Debtor retained no interest in real property that was the subject of a foreclosure sale prior to the petition date. The security deed had originally been granted to the lender's nominee (MERS). Prior to the foreclosure sale, MERS transferred its interest in the security deed back to the lender. Neither the transfer of the security deed nor the foreclosure sale were defective; therefore, the debtor's rights in the property were cut off when the highest bid was made at the foreclosure sale.

The Court confirmed a Chapter 11 plan over the objection of a secured creditor. The creditor was a participant in a syndicated loan agreement, which had designated an agent to vote on the plan on behalf of all lenders who were party to the agreement. The agent voted for the plan. Thus, the objecting creditor had agreed to the plan and its treatment under the plan through its agent.

In the absence of a timely objection from the creditor, a plan that provided for surrender of the creditor's collateral in full satisfaction was not a bar to confirmation when the schedules indicated the value of the collateral exceeded the debt and the creditor presented no evidence to the contrary.

Judge John T. Laney, III

The Chapter 7 trustee sought information and documents from the former law firm of several entities, including the debtor, owned and operated by nondebtor individuals, including information regarding related entities the law firm never represented. The law firm alleged attorney-client privilege, alleged work-product immunity, alleged that nondebtor entities were not proper targets of Rule 2004 examinations and for subpoenas demanding the production of documents. The Court denied the debtor's former law firm's motion to quash the Chapter 7 trustee's Supboena for Production of Documentary Evidence Under Bankruptcy Rules 2004(c) and 9016, and overruled the law firm's objection to the trustee's Motion for Bankruptcy Rule 2004 Examination and for Production of Documents Pursuant to Bankruptcy Rule 2004 and Bankruptcy Rule 9016. The owner-operators of the entities executed a broad waiver disclaiming any attorney-client privilege and granting the trustee the right to assert or deny and privilege. In holding that the work-product immunity had been waived, the Court adopted the reasoning in In re ANR Advance Transportation Company, Inc., 320 B.R. 607 (E.D. Wis. 2003). The Court further ordered that the examination and production of documents take place at the law firm's place of business and that the trustee pay for the costs of copying documents.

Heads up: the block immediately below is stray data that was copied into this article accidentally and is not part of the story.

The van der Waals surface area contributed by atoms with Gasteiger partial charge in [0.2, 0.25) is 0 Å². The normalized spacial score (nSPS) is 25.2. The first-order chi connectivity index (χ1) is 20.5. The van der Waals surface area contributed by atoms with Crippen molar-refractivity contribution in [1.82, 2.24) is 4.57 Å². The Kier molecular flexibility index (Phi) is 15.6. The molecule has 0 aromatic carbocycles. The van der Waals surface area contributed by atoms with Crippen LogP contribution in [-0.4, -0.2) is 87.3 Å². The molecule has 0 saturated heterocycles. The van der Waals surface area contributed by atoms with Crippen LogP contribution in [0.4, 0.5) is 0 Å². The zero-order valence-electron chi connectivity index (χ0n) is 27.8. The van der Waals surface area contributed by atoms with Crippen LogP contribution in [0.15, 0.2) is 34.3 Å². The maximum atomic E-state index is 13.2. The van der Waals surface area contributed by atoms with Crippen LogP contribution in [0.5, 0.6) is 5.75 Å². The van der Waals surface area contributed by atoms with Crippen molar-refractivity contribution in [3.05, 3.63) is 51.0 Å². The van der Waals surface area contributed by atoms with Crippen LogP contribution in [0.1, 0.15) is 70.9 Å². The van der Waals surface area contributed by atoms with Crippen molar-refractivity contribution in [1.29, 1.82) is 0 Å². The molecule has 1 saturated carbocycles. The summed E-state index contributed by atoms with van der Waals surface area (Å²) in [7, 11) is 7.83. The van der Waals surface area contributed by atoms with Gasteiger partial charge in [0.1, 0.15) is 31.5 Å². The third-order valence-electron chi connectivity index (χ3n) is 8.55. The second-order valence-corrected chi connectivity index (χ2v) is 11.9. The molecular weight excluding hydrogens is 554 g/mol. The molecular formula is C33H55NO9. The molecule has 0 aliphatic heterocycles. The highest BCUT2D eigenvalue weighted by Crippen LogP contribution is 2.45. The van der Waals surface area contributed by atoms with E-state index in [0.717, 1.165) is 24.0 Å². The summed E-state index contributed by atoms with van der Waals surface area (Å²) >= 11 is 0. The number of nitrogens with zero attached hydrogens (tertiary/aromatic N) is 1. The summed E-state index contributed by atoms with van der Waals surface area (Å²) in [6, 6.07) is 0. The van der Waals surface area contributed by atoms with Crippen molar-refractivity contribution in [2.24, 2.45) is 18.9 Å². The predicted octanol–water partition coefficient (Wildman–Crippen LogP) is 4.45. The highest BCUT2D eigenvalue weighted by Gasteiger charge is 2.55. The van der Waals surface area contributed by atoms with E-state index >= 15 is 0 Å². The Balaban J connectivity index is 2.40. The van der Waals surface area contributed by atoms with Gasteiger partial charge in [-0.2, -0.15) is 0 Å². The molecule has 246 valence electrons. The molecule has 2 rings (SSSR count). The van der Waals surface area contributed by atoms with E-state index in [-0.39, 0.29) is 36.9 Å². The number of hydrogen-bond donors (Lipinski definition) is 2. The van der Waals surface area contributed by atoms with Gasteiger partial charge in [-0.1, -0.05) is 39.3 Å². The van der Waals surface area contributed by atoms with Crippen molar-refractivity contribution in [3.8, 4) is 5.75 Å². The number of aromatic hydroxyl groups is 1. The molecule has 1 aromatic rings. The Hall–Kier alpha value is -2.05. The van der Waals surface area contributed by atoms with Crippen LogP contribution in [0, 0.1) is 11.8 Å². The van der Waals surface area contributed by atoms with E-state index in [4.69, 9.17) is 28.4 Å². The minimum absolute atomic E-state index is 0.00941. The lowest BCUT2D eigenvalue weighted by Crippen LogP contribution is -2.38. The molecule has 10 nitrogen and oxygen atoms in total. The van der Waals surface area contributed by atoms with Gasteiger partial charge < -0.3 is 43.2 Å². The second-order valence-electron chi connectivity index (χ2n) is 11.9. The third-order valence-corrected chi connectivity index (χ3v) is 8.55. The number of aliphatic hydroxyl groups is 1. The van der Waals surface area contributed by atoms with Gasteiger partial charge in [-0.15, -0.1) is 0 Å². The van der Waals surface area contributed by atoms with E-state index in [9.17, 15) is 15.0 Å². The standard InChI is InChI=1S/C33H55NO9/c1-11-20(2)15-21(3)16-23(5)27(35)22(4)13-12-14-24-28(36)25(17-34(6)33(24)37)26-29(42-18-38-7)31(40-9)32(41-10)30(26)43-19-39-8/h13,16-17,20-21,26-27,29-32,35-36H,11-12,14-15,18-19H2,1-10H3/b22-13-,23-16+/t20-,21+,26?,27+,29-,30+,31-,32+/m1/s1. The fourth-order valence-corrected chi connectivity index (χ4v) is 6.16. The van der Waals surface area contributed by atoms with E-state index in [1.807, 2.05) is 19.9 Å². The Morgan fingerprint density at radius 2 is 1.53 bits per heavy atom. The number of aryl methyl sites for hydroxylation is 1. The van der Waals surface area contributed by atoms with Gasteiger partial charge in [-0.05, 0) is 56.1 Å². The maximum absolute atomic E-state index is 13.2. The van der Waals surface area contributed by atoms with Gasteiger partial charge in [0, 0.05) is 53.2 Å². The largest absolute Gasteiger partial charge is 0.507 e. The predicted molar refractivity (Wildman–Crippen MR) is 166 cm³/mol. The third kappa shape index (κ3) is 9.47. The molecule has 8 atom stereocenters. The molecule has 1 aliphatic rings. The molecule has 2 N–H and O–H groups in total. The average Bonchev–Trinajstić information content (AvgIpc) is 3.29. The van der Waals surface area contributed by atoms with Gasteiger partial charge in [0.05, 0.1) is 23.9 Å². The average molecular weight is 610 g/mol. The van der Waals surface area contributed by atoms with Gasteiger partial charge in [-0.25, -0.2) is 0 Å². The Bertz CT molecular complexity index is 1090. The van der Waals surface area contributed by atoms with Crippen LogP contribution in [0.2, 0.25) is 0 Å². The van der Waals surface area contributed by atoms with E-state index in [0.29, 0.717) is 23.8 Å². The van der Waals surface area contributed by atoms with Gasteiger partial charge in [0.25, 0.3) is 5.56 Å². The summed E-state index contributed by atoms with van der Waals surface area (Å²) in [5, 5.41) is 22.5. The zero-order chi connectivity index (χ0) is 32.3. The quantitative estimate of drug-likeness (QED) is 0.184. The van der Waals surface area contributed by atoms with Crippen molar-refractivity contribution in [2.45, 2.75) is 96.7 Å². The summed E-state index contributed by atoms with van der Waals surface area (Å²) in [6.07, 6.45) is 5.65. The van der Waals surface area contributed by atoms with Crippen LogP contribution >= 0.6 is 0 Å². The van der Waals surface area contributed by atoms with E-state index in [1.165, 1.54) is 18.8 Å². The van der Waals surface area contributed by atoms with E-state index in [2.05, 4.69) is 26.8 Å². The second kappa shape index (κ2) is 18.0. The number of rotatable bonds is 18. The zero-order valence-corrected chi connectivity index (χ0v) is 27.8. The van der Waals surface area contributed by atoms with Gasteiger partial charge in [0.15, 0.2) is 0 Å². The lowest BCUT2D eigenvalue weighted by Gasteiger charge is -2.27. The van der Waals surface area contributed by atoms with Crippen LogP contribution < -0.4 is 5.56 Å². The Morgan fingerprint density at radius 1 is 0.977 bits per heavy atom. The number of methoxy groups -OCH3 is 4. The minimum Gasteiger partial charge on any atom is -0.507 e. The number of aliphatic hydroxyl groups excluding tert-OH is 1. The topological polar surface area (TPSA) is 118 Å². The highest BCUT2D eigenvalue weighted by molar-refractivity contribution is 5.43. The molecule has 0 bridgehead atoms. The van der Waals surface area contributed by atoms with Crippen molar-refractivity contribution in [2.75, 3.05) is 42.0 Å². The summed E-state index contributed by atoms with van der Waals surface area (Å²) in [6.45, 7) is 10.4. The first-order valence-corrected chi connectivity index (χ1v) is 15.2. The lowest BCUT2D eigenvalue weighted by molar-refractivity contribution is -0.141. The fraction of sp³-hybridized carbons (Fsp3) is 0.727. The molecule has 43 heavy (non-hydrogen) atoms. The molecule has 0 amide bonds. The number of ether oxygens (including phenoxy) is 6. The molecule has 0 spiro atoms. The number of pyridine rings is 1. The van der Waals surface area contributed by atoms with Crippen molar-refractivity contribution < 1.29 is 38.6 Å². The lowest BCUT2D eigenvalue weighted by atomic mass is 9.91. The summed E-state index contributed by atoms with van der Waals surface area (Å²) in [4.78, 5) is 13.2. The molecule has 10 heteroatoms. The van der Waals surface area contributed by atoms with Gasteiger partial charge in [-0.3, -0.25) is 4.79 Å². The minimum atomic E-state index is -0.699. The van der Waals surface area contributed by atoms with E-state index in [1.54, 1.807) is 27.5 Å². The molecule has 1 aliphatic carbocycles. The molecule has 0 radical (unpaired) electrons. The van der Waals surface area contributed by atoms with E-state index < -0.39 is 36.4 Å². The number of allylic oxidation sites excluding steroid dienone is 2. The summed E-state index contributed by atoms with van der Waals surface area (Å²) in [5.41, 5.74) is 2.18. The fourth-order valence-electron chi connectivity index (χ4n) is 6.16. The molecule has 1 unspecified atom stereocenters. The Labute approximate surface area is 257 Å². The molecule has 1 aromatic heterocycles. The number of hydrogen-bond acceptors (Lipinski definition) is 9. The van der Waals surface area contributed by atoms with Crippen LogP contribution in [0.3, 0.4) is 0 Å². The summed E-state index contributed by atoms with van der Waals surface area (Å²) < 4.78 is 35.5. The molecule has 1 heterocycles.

The debtor objected to the claim of creditor SN Servicing Corporation, the current mortgage holder on the debtor's residence, claiming the mortgage was made current in the co-signor's earlier bankruptcy case and claiming that all subsequent payments were made on time. The creditor argued that the mortgage at issue was a simple interest mortgage, a mortgage in which interest accrues daily and failure to pay on time results in an increase in interest rather than late charges. Thus, the co-signor's cure did not reinstate the original amortization schedule because the late payments leading up to that prior bankruptcy resulted in a higher principle. The Court agreed with the creditor and overruled the debtor's objection.

In an adversary proceeding seeking to determine nondischargeability of a debt, the Court granted in part and denied in part the wife-defendant's motion to dismiss complaint and granted the plaintiffs' motion to amend complaint. The Court granted the motion to dismiss the fraud allegation because the allegation did not meet the particularity requirement of Federal Rule of Civil Procedure 9 (made applicable to adversary proceedings through Bankruptcy Rule 7009); the Court denied the motion to dismiss the embezzlement, larceny, and willful and malicious injury allegations because taking the allegations at face value and construing all reasonable inferences in favor of the plaintiffs, the complaint properly alleged all three. The Court granted the plaintiffs' motion to amend because the plaintiffs had not done anything justifying denial, and refusing to grant leave to amend without reason is an abuse of discretion.